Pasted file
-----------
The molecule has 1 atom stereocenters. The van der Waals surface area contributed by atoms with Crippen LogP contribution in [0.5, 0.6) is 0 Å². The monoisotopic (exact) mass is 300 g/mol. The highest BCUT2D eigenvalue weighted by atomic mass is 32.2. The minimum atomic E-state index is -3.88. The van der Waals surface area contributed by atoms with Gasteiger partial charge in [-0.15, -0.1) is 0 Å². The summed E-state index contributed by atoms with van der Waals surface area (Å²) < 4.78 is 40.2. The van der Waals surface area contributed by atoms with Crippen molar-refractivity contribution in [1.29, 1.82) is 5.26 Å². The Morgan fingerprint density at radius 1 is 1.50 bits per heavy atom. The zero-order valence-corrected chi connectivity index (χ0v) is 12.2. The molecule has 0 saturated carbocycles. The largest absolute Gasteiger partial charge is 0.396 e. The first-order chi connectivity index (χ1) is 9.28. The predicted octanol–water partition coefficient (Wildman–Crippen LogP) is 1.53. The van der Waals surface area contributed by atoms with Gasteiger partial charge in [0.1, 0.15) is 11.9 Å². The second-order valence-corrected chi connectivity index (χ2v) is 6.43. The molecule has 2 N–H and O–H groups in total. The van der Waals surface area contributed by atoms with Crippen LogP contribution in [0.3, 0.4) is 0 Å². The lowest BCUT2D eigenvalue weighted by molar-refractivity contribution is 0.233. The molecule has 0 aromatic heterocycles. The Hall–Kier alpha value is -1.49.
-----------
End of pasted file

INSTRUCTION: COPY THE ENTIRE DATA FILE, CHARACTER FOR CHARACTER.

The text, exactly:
The molecule has 1 atom stereocenters. The van der Waals surface area contributed by atoms with Crippen LogP contribution in [0.5, 0.6) is 0 Å². The monoisotopic (exact) mass is 300 g/mol. The highest BCUT2D eigenvalue weighted by atomic mass is 32.2. The minimum atomic E-state index is -3.88. The van der Waals surface area contributed by atoms with Gasteiger partial charge in [-0.15, -0.1) is 0 Å². The summed E-state index contributed by atoms with van der Waals surface area (Å²) < 4.78 is 40.2. The van der Waals surface area contributed by atoms with Crippen molar-refractivity contribution in [1.29, 1.82) is 5.26 Å². The Morgan fingerprint density at radius 1 is 1.50 bits per heavy atom. The zero-order valence-corrected chi connectivity index (χ0v) is 12.2. The molecule has 0 saturated carbocycles. The largest absolute Gasteiger partial charge is 0.396 e. The first-order chi connectivity index (χ1) is 9.28. The predicted octanol–water partition coefficient (Wildman–Crippen LogP) is 1.53. The van der Waals surface area contributed by atoms with Gasteiger partial charge in [0.1, 0.15) is 11.9 Å². The second-order valence-corrected chi connectivity index (χ2v) is 6.43. The molecule has 2 N–H and O–H groups in total. The van der Waals surface area contributed by atoms with Crippen LogP contribution in [0.3, 0.4) is 0 Å². The lowest BCUT2D eigenvalue weighted by molar-refractivity contribution is 0.233. The molecule has 0 aromatic heterocycles. The Hall–Kier alpha value is -1.49.